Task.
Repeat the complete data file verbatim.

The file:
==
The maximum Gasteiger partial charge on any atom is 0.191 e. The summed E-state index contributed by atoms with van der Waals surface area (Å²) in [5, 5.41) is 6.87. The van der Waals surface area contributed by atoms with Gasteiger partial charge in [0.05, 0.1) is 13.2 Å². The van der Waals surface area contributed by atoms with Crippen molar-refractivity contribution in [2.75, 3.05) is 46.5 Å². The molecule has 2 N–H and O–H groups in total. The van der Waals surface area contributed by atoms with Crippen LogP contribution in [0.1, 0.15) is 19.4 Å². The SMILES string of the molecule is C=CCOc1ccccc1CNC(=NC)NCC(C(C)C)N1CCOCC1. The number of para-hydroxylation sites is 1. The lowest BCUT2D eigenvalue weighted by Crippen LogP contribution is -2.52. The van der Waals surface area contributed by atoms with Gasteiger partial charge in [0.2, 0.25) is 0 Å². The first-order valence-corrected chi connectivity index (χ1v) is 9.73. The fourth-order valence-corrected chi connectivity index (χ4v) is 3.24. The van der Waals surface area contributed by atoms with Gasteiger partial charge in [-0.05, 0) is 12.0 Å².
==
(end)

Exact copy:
The maximum Gasteiger partial charge on any atom is 0.191 e. The summed E-state index contributed by atoms with van der Waals surface area (Å²) in [5, 5.41) is 6.87. The van der Waals surface area contributed by atoms with Gasteiger partial charge in [0.05, 0.1) is 13.2 Å². The van der Waals surface area contributed by atoms with Crippen molar-refractivity contribution in [2.75, 3.05) is 46.5 Å². The molecule has 2 N–H and O–H groups in total. The van der Waals surface area contributed by atoms with Crippen LogP contribution in [0.1, 0.15) is 19.4 Å². The SMILES string of the molecule is C=CCOc1ccccc1CNC(=NC)NCC(C(C)C)N1CCOCC1. The number of para-hydroxylation sites is 1. The lowest BCUT2D eigenvalue weighted by Crippen LogP contribution is -2.52. The van der Waals surface area contributed by atoms with Gasteiger partial charge in [0.2, 0.25) is 0 Å². The first-order valence-corrected chi connectivity index (χ1v) is 9.73. The fourth-order valence-corrected chi connectivity index (χ4v) is 3.24. The van der Waals surface area contributed by atoms with Gasteiger partial charge in [-0.05, 0) is 12.0 Å².